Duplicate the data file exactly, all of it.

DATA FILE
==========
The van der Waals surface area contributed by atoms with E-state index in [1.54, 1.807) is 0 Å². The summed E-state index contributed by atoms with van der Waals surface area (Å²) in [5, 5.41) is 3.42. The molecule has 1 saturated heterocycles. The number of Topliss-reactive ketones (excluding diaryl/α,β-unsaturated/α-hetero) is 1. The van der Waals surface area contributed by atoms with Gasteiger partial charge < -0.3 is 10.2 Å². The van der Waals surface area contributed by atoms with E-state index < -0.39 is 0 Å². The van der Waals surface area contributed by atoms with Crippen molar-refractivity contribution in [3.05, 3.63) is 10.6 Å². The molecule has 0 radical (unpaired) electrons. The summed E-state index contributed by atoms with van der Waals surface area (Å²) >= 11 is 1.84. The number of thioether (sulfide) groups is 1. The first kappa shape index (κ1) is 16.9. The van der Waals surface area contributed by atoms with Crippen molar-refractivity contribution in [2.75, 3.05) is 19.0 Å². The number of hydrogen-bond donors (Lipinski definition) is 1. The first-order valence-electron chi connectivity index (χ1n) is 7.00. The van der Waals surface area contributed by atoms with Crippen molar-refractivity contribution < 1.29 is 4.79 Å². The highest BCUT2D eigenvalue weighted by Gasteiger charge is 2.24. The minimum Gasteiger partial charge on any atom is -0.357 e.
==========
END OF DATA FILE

The van der Waals surface area contributed by atoms with E-state index in [1.54, 1.807) is 0 Å². The summed E-state index contributed by atoms with van der Waals surface area (Å²) in [5, 5.41) is 3.42. The molecule has 1 saturated heterocycles. The number of Topliss-reactive ketones (excluding diaryl/α,β-unsaturated/α-hetero) is 1. The van der Waals surface area contributed by atoms with Gasteiger partial charge < -0.3 is 10.2 Å². The van der Waals surface area contributed by atoms with E-state index < -0.39 is 0 Å². The van der Waals surface area contributed by atoms with Crippen molar-refractivity contribution in [3.05, 3.63) is 10.6 Å². The molecule has 0 radical (unpaired) electrons. The summed E-state index contributed by atoms with van der Waals surface area (Å²) >= 11 is 1.84. The number of thioether (sulfide) groups is 1. The first kappa shape index (κ1) is 16.9. The van der Waals surface area contributed by atoms with Crippen molar-refractivity contribution in [2.75, 3.05) is 19.0 Å². The number of hydrogen-bond donors (Lipinski definition) is 1. The first-order valence-electron chi connectivity index (χ1n) is 7.00. The van der Waals surface area contributed by atoms with Crippen molar-refractivity contribution < 1.29 is 4.79 Å². The highest BCUT2D eigenvalue weighted by Gasteiger charge is 2.24. The minimum Gasteiger partial charge on any atom is -0.357 e.